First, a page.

Horse Training: Who's Way Is The Right Way?

Written by Andy Curry


2004 Andy Curry All Rights Reserved

The more I listen to others, read books onrepparttar subject, look at different articles, and watch and listen to tapes,repparttar 125769 more I discover how different people claim their methods of horse training arerepparttar 125770 correct ones.

I often find one trainer will adamantly oppose a technique where another will adamantly swear by its effectiveness. Even more interesting, each has his or her own reasons why.

On one hand, I find it fascinating that trainers think their way is trulyrepparttar 125771 correct way. Onrepparttar 125772 other hand, I get a sick feeling in my stomach when I think other people are persuaded to believe those trainers who push their methods as "the only one".

Why?

Because I've discovered a percentage ofrepparttar 125773 horse owner population think what they learned is all that's available. The problem with that is this: Not every horse will respond torepparttar 125774 technique inrepparttar 125775 same way. Then, a different approach is needed. Ifrepparttar 125776 horse handler doesn't know another technique, he is now limited to knowing something that doesn't always work.

But why wouldn't a trainer believe his is correct? After all, if it works for him then it IS correct...for him.

Personally, I don't subscribe to any one trainer's ways completely. For example, if trainer "John Doe" taught his method and said "do it just like this" chances are I wouldn't. I have my own things that work and some them are similar to orrepparttar 125777 same as what John Doe does.

I'm a BIG advocate of learning all you can from everyone who has something good to show you. Never, never, never learn one person's techniques and be satisfied. If you do, you will miss out on some ofrepparttar 125778 neatest techniques ever. You limit yourself and what you could REALLY do.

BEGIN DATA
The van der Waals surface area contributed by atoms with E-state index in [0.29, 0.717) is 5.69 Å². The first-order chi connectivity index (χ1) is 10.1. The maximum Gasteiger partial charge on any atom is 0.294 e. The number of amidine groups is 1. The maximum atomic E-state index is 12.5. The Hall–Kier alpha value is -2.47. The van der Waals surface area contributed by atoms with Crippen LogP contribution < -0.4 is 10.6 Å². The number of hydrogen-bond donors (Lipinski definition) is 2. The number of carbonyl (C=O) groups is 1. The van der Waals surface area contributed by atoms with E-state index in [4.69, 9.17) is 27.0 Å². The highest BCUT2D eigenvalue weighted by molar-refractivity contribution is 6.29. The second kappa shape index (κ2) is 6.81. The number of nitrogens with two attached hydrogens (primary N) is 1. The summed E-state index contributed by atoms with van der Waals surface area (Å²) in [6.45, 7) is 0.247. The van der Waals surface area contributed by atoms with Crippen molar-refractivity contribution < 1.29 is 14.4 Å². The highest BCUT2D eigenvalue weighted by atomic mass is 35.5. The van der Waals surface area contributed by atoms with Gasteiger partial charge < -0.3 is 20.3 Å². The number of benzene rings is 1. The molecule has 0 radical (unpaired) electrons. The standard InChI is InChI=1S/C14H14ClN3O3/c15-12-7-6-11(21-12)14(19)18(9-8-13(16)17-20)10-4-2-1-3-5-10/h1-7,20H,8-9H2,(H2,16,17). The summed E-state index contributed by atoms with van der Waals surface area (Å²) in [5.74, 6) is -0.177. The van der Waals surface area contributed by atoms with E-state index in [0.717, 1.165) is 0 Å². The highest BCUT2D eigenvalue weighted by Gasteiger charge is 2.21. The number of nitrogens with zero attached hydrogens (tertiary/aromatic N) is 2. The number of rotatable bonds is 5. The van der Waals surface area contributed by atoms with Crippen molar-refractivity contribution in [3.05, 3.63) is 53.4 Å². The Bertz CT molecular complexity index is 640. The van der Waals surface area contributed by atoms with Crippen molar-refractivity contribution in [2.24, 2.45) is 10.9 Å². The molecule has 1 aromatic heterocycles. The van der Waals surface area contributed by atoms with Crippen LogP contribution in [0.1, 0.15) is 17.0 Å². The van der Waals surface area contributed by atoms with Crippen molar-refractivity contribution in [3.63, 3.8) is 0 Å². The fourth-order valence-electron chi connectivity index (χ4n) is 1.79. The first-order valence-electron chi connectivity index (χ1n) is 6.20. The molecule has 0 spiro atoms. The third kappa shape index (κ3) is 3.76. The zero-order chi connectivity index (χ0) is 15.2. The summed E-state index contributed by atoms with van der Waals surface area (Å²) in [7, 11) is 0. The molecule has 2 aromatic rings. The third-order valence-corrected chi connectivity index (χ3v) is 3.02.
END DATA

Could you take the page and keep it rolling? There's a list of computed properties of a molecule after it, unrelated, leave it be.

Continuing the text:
Although I push what I know, I'll berepparttar 125779 first to admit I don't know it all and that you MUST learn all you can.

Even if you learn different ways, then you must proceed with caution because some ofrepparttar 125780 things you learn will seem hard to grasp. Sometimes, they'll seem unreachable. At times, they'll seem ridiculous.

Let me cite a couple examples.

A while back, I ordered a video of a trainer from Germany. His name is Klaus Ferdinand Hempfling. The video is called "Coming Together".

Unfortunately, this video is more than a bit abstract. It doesn't teach a whole lot but what it does teach is a bit unusual.

Now don't get me wrong. I'm not putting downrepparttar 125781 video. Actually, I kind of enjoyed it. Still, when it was over, I felt like I was left hanging.

This trainer uses his body to establish leadership, friendship, and trust. Briefly, he describes what he does but you don't really get how it all fits together.

Clearly,repparttar 125782 horses he works with have a connection with him. But his style of training is quite unorthodox compared to much of what I've seen and read.

Couldrepparttar 125783 average horse owner do what he does and do it effectively? I'd have to say "no" because his methods would require him to be right there with you for weeks (months?) trainingrepparttar 125784 trainer. Not only that, much of what Hempfling explained on tape seemed so abstract. It wasn't easy understanding all his principles.

The worse part is once you've watched this you may think to yourself you could never do what he does so why try to be a horse trainer. That's one ofrepparttar 125785 things that worry me about aspiring horse owners and trainers.

They see someone getting results with horses using seemingly "not from this world" techniques. Then they silently say to themselves, "What'srepparttar 125786 use...I could never do that."

Luckily, there are powerful alternatives. I'll explain in a minute or two.

Another I've studied is a man named Henry Blake. Blake is from Ireland (I think) and grew up with horses all his life. He claims to have a gift with horses that transcend human understanding. After reading his book, I am inclined to agree with him.

Blessing of the Animals in October

Written by Louise Louis


Each October, my dog and I participate in one ofrepparttar nicest celebrations a pet and owner can share -repparttar 125768 Blessing ofrepparttar 125769 Animals, a Catholic tradition that is duplicated by other denominations.

Don't worry, I'm not going to try to convert anyone! I'm just going to describe this celebration and suggest that those church goers among my readers might see if their church offers something similar.

Both our local Episcopalian and Lutheran churches have similar celebrations.

The Blessing ofrepparttar 125770 Animals commemoratesrepparttar 125771 feast day of St. Francis of Assisi (October 4) and his love for all animals. St. Francis was born in Assisi, Italy around 1181; foundedrepparttar 125772 Franciscan Order of Monks; and died in 1226.

Inrepparttar 125773 celebration which often takes place outdoors, a priest sprinkles holy water on your pet and saysrepparttar 125774 following:

"Blessed are you Lord God, maker of all living creatures. You called forth fish inrepparttar 125775 sea, birds inrepparttar 125776 air and animals onrepparttar 125777 land. You inspired St. Francis to call all of them his brothers and sisters.

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